NFC East Power Rankings

Out of all the divisions in the NFL, The NFC East (or the Beast as it is commonly referred to) is more competitive than any other. The winner of this division has changed nearly yearly, and last year, the least likely team headed into 2012 ended up taking it by the skin of their teeth in week 17. Heading into 2013, three of the four teams could easily be seen as division favorites, while the fourth is in a retooling stage that could result in their eventual ascension back to the top of the heap. In terms of purely ranking the four teams, this is no doubt the hardest division for me to predict.

1 – New York Giants


The football Giants seem to take a step forward, then backward, then forward, in a strange cycle that has netted them two Superbowl championships and three seasons without a postseason berth since 2007. 2012 was a rough year for everyone in the East, and while their 9-7 record could have sent them to the postseason, it didn’t pan out that way. I expect the cycle to revert back in 2013, despite the heavy competition around them.

It all starts with Eli Manning, once a laughing stock and constant source of criticism, and today one of the NFL’s more steady and consistent QBs with a couple of rings to show for his improvement. When Eli drops back, he’s going to be looking at one of the most dangerous groups of passcatchers in the NFL, including Hakeem Nicks (who needs to stay healthy), Victor Cruz (who needs to live up to his new contract), ex-Raiders TE Brandon Meyers (who caught 79 passes in Oakland last year), and when things down the field look iffy, he’ll have a pretty good swing back in David Wilson to dump it off to. Wilson only caught 4 balls in 2012, but he averaged 8.5 yards per reception and should see his targets increase. There’s also a high level of expectation for him to shine as the starting RB, and he had some huge flashes of dynamic playmaking last year. Andre Brown is an excellent 2nd HB and could take more than a few carries away from Wilson, as Head Coach Tom Coughlin favors spreading the carries around anyway.

While the team was consistently put in bad situations due to their defense in 2012, certain players should help improve the unit. Jason Pierre-Paul’s season ending injury is a thing of a past, and he needs to return to his 2011 form, as he was one of the league’s most dominating defensive players that year. Justin Tuck may be past his prime, but if he can keep himself motivated, he’s still capable of disrupting things across the line. Overall, there isn’t a team in the NFL who isn’t envious of the Giants’ depth on their D-Line, and they’ve proven over the years to be adept at cycling players in and out and taking advantage of key mismatches. On the back end, Antrell Rolle is one of the better safeties in the league, and Stevie Brown is a ballhawk across from him, hauling in 8 INTs in 2012.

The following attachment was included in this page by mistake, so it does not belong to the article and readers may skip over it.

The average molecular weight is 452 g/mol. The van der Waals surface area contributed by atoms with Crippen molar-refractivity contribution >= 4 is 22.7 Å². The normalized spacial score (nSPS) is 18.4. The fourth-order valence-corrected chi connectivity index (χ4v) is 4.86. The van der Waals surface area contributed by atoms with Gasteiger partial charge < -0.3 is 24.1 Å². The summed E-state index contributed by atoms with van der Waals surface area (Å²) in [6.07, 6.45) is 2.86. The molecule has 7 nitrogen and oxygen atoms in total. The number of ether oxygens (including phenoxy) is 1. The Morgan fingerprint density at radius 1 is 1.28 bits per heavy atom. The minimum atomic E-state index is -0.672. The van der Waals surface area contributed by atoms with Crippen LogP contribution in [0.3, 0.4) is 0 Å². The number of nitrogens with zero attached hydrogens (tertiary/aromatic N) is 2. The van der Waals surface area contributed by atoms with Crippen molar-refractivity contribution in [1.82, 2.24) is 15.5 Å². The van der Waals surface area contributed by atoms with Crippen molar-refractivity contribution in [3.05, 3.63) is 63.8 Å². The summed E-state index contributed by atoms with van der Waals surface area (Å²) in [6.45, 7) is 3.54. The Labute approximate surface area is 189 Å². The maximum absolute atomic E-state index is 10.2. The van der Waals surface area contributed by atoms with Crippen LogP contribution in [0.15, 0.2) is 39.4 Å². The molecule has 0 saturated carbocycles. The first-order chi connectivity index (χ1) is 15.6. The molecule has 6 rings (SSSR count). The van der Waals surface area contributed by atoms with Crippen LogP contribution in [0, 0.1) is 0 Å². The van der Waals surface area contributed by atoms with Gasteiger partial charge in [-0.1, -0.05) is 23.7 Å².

Causes For Concern:
All the skill position talent will mean nothing if the offensive line doesn’t come together, stay healthy and stay consistent. Throughout two preseason games, issues have already arisen, and between injuries to starters and key depth players alike, this unit could very well be the Giants’ undoing in 2013. Many were surprised to see the Giants take an offensive lineman in the first round, but Justin Pugh may have a lot of work ahead of him if, as it seems, he’ll be starting at RT.

The linebacking corps is one of the least flashy and vanilla in the NFL, and without improved play across the line, the weaknesses of this unit will be taken advantage of once again. Even with improved play from the front four, not being able to count on your LBs for anything more than (hopefully) meeting their assignments is a bad sign. The CB position is also iffy, with Corey Webster having a shaky 2012 and Prince Amukamara not quite living up to expectations to date. There is some…interesting…depth at the position, and maybe a young guy or two can step up and help round out the secondary. But that’s a big if at one of the most pivotal positions on the team.

I have them winning the division, but most certainly not homefield advantage. Even if my prediction is off, the team that does win the Beast will do it with a record no better than 10-6. The competition is going to be fierce, and if New York wants to rise above it, they’re going to need their stars to do what they do best, their offensive line to hold together, and the holes in their defense to be masked by improved D-Line play. Those are the keys to the division crown for the Giants.

2 – Washington Redskins


While it seems like everyone saw it coming, in retrospect nobody could have predicted that Robert Griffin III would lead the Redskins to the division crown in 2012. His emergence as both a solid passer and dangerous runner was only part of the equation, but it is the pivotal part nonetheless. Who nobody saw coming was Alfred Morris, the rookie RB who seemed to do everything right en route to a Probowl-caliber season. The Skins have just as much of a chance at the division as the Giants, but I am going out on a limb and saying they take a slight step backwards…or at least stay idle while New York takes the step.